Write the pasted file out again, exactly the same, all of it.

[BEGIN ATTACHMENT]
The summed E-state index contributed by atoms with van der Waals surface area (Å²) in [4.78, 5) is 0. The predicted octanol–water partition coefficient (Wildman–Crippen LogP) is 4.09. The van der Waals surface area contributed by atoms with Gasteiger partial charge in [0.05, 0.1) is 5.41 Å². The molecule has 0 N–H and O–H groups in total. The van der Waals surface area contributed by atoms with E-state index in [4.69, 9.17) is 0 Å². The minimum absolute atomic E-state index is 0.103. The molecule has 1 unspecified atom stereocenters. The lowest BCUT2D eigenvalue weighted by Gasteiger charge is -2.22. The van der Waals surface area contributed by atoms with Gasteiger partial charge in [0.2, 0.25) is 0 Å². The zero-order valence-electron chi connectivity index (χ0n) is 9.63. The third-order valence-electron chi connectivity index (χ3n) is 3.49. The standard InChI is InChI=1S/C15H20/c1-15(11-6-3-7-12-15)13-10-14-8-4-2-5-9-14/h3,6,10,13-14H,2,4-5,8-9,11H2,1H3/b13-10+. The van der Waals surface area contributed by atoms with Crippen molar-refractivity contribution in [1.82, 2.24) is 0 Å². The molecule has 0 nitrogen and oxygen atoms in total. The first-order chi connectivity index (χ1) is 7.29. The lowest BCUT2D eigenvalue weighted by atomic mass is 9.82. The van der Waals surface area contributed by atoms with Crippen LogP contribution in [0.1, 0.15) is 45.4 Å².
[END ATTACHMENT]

The summed E-state index contributed by atoms with van der Waals surface area (Å²) in [4.78, 5) is 0. The predicted octanol–water partition coefficient (Wildman–Crippen LogP) is 4.09. The van der Waals surface area contributed by atoms with Gasteiger partial charge in [0.05, 0.1) is 5.41 Å². The molecule has 0 N–H and O–H groups in total. The van der Waals surface area contributed by atoms with E-state index in [4.69, 9.17) is 0 Å². The minimum absolute atomic E-state index is 0.103. The molecule has 1 unspecified atom stereocenters. The lowest BCUT2D eigenvalue weighted by Gasteiger charge is -2.22. The van der Waals surface area contributed by atoms with Gasteiger partial charge in [0.2, 0.25) is 0 Å². The zero-order valence-electron chi connectivity index (χ0n) is 9.63. The third-order valence-electron chi connectivity index (χ3n) is 3.49. The standard InChI is InChI=1S/C15H20/c1-15(11-6-3-7-12-15)13-10-14-8-4-2-5-9-14/h3,6,10,13-14H,2,4-5,8-9,11H2,1H3/b13-10+. The van der Waals surface area contributed by atoms with Crippen molar-refractivity contribution in [1.82, 2.24) is 0 Å². The molecule has 0 nitrogen and oxygen atoms in total. The first-order chi connectivity index (χ1) is 7.29. The lowest BCUT2D eigenvalue weighted by atomic mass is 9.82. The van der Waals surface area contributed by atoms with Crippen LogP contribution in [0.1, 0.15) is 45.4 Å².